Much as with Doc being a swinger, Captain Stubing being a stern taskmaster was a recurring theme during the first season of The Love Boat.  The crew was always talking about how Stubing had a reputation for demanding perfection for those working under him and being quick to fire anyone who failed to live up to his standards.  And yet, we never really see anything that would back up Stubing’s fearsome reputation.  Just as how Bernie Kopell was a bit too even-tempered to be believable as a legendary playboy, Gavin MacLeod was a bit too naturally pleasant to be believable as someone who would strike fear in the hearts of his crew.  While I have no idea what Gavin MacLeod was like offscreen, when he’s onscreen he comes across as being likable and friendly.  Whenever Captain Stubing is meant to be upset or disappointed with his crew, he comes across as being more petulant than fearsome.  That’s certainly the case in this episode.  Captain Stubing may say that he’s not into the holidays but you never believe him.

Of course, that works to this episode’s advantage.  Realizing that he’s failing to bond with his crew and that his lack of holiday spirit is rubbing everyone the wrong way, Stubing turns to Father Mike (Dick Sargent) for advice.  Father Mike is escorting a group of children to an orphanage in Mexico but he still takes time to give Stubing some counseling.  Let the crew know that you care about them, Father Mike says.  Stubing attempts to do so but his attempts at small talk are so awkward that the crew just becomes more frightened of him.  Finally, Stubing resorts to dressing up like Santa Claus.  The crew may be scared of him but Father Mike’s orphans love him.  Anyway, it all works out in the end and believe it or not, I actually did find myself getting invested in this very silly storyline.  Gavin MacLeod may not have been believable as a stern captain but he was likable enough that it’s hard not to feel bad about him having a bad holiday.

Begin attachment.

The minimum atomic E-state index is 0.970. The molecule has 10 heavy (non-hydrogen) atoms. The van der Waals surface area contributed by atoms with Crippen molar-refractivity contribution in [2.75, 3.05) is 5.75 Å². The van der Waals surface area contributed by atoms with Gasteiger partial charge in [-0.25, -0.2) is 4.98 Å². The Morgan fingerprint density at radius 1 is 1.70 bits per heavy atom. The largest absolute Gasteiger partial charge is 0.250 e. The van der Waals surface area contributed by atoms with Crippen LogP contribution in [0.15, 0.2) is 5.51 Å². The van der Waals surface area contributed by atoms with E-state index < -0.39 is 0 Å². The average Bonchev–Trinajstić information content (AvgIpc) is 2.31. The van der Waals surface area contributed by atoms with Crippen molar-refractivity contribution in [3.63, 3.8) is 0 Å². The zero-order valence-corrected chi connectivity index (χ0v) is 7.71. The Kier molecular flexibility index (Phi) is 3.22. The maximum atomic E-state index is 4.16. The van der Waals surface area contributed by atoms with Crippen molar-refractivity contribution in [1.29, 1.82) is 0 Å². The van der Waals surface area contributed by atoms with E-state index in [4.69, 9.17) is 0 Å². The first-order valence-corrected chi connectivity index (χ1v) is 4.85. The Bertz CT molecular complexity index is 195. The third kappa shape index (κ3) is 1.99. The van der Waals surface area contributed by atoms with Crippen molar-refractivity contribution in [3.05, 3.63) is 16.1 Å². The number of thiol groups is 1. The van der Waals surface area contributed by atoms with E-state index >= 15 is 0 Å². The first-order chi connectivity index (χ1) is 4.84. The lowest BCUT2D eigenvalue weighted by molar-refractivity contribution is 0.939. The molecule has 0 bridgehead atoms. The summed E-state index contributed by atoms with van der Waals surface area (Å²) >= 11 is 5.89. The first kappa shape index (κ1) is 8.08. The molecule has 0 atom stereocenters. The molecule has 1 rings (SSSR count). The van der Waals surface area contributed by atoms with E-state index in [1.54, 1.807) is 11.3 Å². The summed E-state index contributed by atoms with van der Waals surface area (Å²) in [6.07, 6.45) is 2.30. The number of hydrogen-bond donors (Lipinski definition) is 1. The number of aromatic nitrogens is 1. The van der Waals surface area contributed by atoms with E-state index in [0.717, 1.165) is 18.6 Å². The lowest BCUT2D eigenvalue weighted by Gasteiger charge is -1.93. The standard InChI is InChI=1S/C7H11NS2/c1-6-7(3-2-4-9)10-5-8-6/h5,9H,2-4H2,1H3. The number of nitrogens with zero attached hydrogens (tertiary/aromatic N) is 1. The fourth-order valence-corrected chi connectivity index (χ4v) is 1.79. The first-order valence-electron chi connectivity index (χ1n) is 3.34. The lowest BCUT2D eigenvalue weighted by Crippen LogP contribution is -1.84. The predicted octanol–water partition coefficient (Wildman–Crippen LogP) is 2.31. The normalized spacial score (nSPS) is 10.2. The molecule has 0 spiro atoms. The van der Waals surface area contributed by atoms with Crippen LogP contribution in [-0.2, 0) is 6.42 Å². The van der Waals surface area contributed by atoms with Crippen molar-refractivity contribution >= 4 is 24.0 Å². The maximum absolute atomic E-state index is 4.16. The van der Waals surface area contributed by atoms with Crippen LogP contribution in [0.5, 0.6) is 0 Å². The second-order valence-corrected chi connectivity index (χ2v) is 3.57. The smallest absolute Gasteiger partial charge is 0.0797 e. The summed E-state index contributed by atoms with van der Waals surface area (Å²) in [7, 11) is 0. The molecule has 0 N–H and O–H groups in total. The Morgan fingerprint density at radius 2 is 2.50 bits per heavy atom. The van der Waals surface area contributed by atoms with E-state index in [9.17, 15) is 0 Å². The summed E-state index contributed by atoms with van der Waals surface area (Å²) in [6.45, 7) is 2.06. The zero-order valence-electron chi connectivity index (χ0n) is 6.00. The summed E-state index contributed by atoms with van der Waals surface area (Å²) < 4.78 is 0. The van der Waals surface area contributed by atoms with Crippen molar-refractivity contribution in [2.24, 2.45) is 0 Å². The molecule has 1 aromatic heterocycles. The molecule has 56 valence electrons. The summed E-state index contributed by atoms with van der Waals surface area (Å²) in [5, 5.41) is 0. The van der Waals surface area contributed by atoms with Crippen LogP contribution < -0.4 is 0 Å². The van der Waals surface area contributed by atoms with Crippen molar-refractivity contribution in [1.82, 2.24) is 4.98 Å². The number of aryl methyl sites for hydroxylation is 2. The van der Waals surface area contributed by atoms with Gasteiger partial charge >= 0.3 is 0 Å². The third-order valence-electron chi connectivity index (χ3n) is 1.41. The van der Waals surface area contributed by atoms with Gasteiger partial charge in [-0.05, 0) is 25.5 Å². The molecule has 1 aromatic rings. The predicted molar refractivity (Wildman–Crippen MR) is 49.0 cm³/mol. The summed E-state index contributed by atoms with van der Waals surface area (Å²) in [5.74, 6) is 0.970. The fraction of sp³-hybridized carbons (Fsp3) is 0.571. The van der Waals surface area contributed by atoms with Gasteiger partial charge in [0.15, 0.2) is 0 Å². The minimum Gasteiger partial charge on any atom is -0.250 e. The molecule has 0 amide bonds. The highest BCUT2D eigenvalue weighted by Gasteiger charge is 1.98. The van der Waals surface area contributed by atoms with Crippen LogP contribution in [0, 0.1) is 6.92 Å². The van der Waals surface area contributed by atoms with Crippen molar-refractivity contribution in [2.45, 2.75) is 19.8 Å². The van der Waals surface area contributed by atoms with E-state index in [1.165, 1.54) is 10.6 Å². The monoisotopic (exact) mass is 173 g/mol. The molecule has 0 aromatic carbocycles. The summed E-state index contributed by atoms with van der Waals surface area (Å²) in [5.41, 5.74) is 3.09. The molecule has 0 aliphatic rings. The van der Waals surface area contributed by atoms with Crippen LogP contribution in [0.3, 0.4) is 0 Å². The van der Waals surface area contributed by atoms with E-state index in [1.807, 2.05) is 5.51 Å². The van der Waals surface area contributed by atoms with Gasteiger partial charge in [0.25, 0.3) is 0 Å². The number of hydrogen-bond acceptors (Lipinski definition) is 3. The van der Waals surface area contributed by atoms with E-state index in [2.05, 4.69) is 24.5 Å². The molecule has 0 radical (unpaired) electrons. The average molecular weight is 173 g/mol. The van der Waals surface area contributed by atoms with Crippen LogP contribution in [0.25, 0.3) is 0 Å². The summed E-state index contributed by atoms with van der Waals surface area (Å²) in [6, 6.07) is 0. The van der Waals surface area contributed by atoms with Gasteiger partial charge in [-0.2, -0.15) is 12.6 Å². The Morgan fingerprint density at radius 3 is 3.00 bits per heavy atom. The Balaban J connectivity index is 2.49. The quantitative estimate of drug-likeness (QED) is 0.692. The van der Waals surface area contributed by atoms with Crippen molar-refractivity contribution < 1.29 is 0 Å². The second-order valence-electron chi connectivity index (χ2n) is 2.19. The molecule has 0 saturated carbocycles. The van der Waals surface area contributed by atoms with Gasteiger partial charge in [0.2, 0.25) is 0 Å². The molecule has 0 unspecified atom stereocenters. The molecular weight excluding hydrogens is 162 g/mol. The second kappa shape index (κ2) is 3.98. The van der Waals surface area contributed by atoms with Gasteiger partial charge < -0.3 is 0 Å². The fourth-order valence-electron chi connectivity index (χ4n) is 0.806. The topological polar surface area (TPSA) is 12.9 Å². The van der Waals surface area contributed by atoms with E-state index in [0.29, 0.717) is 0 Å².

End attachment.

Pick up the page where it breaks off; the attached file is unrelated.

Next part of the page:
While this is going on, Dan Barton (John Gavin) and his wife, Lila (Donna Mills), attempt to enjoy the holiday cruise.  The only problem is that Dan has just been released from prison and he is struggling to adjust to being on the outside.  No soon has Dan boarded the ship then he spots his former law partner, Walter (Dean Santoro).  Walter committed the crime that Dan went to prison for and Dan becomes obsessed with getting revenge on him.  Lila, meanwhile, wonders if Dan will ever give up his anger.  There’s something a bit jarring about going from Captain Stubing dressing up like Santa Claus to Dan Barton plotting to murder someone.  John Gavin gave a good performance but the shift in tone between his story and the rest of the episode was almost too extreme.  It’d be like if they had made an episode of The Office where Pam suddenly found herself tempted to cheat on Jim with a member of the documentary crew.  Tonally, it just felt out of place.

Finally, everyone thinks that Paul (Shecky Greene) and Audrey Baynes (Florence Henderson) are the perfect couple but actually, they’re both sick of each other and they spend most of their time thinking about getting a divorce.  The gimmick here is that we hear their thoughts.  So, Paul will tell Audrey how much he loves her and then we’ll hear him think something like, “Yeah, I’d love to toss you overboard.”  It’s a one joke premise that gets old pretty quickly.  Also, needless to say, this is The Love Boat and not The Divorce Boat.  Things work out.